I've taken 4 months deposit before. Tenants in my case, had a large family and pets, I was worried about the carpets, they offered a large deposit to secure the property, so it seemed the sensible thing to do. Guess what? When they left, the carpets were in good shape and had been cleaned properly for a change.

    Leave a comment:


  • Newmarket
    replied
    I wasn't looking at Scotish Law, my search just took me there initially.

    With ref to Section 15: 4(c) Housing Act - Does this mean that if my tenancy is 6 months and landlord give me appropriate notice that he wan't the property back at the end of the term but, a week before I am due to leave I am able to legally assign the property to another on a AST for 6/12 months?

    Leave a comment:


  • agent46
    replied
    Originally posted by westminster View Post
    I think I've found something which may shed some light... s.15 Housing Act 1988

    http://www.opsi.gov.uk/acts/acts1988...-ch1-pb3-l1g15

    As a layperson, what this appears to me to say is that it is not 'illegal' to take more than 2 months deposit, but, if LL does take more, it gives the tenant the right to assign or sublet. Professional legal opinions needed!
    That's correct. The advice given by the local authorities is wrong.

    Leave a comment:


  • westminster
    replied
    Originally posted by Newmarket View Post
    No. I am not in Scotland. I have just found reference to Scotish Law.
    If you're not in Scotland, then there is no point looking at anything to do with Scottish law.

    Leave a comment:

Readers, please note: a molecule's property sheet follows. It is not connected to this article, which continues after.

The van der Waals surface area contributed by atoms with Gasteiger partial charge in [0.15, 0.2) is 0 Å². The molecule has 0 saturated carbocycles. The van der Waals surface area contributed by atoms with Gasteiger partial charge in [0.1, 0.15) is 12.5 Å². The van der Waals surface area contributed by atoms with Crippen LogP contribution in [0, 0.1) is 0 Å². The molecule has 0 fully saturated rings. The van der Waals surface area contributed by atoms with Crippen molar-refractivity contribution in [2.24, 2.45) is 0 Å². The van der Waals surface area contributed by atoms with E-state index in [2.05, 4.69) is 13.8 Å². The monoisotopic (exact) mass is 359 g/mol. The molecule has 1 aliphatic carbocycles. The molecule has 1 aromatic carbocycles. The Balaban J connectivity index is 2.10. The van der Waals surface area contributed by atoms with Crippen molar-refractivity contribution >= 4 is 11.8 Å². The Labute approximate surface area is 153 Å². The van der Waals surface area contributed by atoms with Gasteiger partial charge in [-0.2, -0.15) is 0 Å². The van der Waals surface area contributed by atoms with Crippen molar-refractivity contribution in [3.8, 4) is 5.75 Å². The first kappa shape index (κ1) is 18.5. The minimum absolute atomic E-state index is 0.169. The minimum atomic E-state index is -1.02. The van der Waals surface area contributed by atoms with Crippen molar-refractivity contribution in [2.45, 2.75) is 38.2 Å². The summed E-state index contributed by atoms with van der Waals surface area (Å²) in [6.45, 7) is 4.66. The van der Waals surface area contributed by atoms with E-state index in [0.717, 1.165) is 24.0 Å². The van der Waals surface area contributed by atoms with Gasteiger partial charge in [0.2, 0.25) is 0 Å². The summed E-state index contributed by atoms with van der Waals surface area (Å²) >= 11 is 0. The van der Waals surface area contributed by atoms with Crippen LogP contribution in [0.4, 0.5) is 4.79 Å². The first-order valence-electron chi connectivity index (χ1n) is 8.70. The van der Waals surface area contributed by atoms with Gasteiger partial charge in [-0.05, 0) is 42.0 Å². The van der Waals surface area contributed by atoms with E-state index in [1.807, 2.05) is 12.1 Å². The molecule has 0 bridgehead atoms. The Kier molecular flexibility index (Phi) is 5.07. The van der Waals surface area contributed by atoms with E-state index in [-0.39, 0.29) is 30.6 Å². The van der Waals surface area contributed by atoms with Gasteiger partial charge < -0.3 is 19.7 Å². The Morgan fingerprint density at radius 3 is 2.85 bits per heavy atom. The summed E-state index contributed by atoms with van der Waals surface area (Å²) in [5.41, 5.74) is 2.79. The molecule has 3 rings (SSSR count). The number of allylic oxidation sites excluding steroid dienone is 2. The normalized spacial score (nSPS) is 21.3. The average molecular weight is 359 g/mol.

• westminster
    replied
    I think I've found something which may shed some light... s.15 Housing Act 1988

    http://www.opsi.gov.uk/acts/acts1988...-ch1-pb3-l1g15

    As a layperson, what this appears to me to say is that it is not 'illegal' to take more than 2 months deposit, but, if LL does take more, it gives the tenant the right to assign or sublet. Professional legal opinions needed!

    Leave a comment:


  • tom999
    replied
    Here's the link: Advicekit (site owned by Manchester City Council):

    "Most landlords charge a deposit that is the equivalent of one month's rent. It is illegal for a landlord to charge more than the equivalent of two month's rent."

    Which I would say is incorrect, for AST's in England or Wales.

    Note that at the base of the page it states:

    "Information Provider: Manchester Advice
    Date Written: 18/9/08
    This information is for guidance only and is not an authoritative statement on the law. Please read our Terms and Conditions."



    Better: to take the correct legal advice, instead of looking for random links on the internet (a lot of info. is inaccurate).

    Leave a comment:


  • Newmarket
    replied
    No. I am not in Scotland. I have just found reference to Scotish Law.

    Upon continuing searching there are several comments to it being illegal in England to ask for more than2 months deposit.

    Check out Advicekit.info/advice - section housing/deposts. (sorry can't figure out how to do links) and tell me what you think. Perhaps I should email them and ask for the relevant section of law?

    Leave a comment:


  • westminster
    replied
    Originally posted by Newmarket View Post
    Thanks, I am just trying to clarify the situation.

    Upon doing a general internet search, lots of local Government Authorities say that you should not be asked for more than 2 moths deposit. Hackney actually state that it is ILLEGAL. It is in Scotland.
    You are in Scotland and the property is in Scotland??

    If so, be aware that all the advice you've had so far applies to England & Wales only. The law is different in Scotland. For a start, deposit protection doesn't apply in Scotland.

    Leave a comment: